The woodburner which will heat the entire building has to sit on a substantial hearth to isolate it from the timber floor structure. This has been built using old hearth bricks and a lime mortar.

This is the view looking down into the shuttering that has been put in place to enable a clay lump wall to be built in the fireplace. The wall will be 300mm wide and approximately 1.5m high and will act like a giant storage heater soaking up the heat from the woodburner and then keeping the building warm at night.

The original plan was to make the clay lump from clay dug in the wood but it wasn't quite the right consistency. Instead, Mike Canham found some original  clay lump (at least 170 years old) that was left as waste after an old cottage was renovated.

The clay lump is simply shovelled into a cement mixer with some water to wet it enough to reuse.

We have also got Excel Electrical on site this week doing the first fix electrics so lots of decisions needed on lighting, placing switches etc.

Thursday, 26 May 2011

Roof structure completed

The last couple of weeks have concentrated on finishing the roof structure in preparation for the zinc sheeting finish.
The rafters have been clad with sterling board (or OSB) a Forestry Stewardship Council (FSC) approved product. Initially gaps were left over the parts of the roof where insulation was required because it was easier to install the insulation from above rather than below.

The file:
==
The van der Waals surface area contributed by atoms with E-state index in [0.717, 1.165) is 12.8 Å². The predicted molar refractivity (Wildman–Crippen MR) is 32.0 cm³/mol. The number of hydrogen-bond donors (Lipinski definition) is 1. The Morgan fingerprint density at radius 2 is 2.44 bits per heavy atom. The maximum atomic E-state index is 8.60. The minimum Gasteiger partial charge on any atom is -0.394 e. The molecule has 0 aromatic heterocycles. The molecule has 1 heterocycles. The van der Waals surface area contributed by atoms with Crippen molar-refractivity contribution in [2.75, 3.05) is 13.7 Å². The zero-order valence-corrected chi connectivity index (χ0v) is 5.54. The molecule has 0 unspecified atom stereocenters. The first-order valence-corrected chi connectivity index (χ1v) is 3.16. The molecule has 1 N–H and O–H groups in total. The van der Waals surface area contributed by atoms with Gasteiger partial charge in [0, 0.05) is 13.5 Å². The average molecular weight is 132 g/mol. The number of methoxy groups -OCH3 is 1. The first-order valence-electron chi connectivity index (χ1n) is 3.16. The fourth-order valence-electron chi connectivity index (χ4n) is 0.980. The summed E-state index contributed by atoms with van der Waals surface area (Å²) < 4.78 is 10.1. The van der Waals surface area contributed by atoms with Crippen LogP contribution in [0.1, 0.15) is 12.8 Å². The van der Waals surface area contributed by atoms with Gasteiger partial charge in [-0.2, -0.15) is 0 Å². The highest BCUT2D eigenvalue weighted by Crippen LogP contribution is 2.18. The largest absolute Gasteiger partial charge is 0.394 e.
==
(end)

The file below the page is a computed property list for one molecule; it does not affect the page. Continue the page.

The roof (seen here) together with the walls and floor are being insulated with 200mm of insulation made from 60% sheep's wool and 40% recycled polyester plastic.
This picture shows the roof almost ready for the zinc sheeting. The OSB has been covered by a layer of plywood separated by 50mm batons to create a vented cavity. The plywood has been temporarily covered with polythene sheet (as on the left hand side above) to keep the roof dry. The zinc is the final layer. Now the roof is watertight work inside can start in earnest with 'first fix' electrics and plumbing.
Up on the roof it is really apparent just how close the neighbouring trees are. This one is literally 100mm from the edge of the roof!

These last two pictures again illustrate just what a snug fit the building is amongst the trees, something that would have been impossible with a more conventional foundation design.

With only 7 weeks to the target completion date and opening it is going to be very close. The zinc roofing company are booked to start in early June and the windows and doors were ordered a couple of weeks ago with a 4/5 week delivery so fingers crossed it can still be finished on time!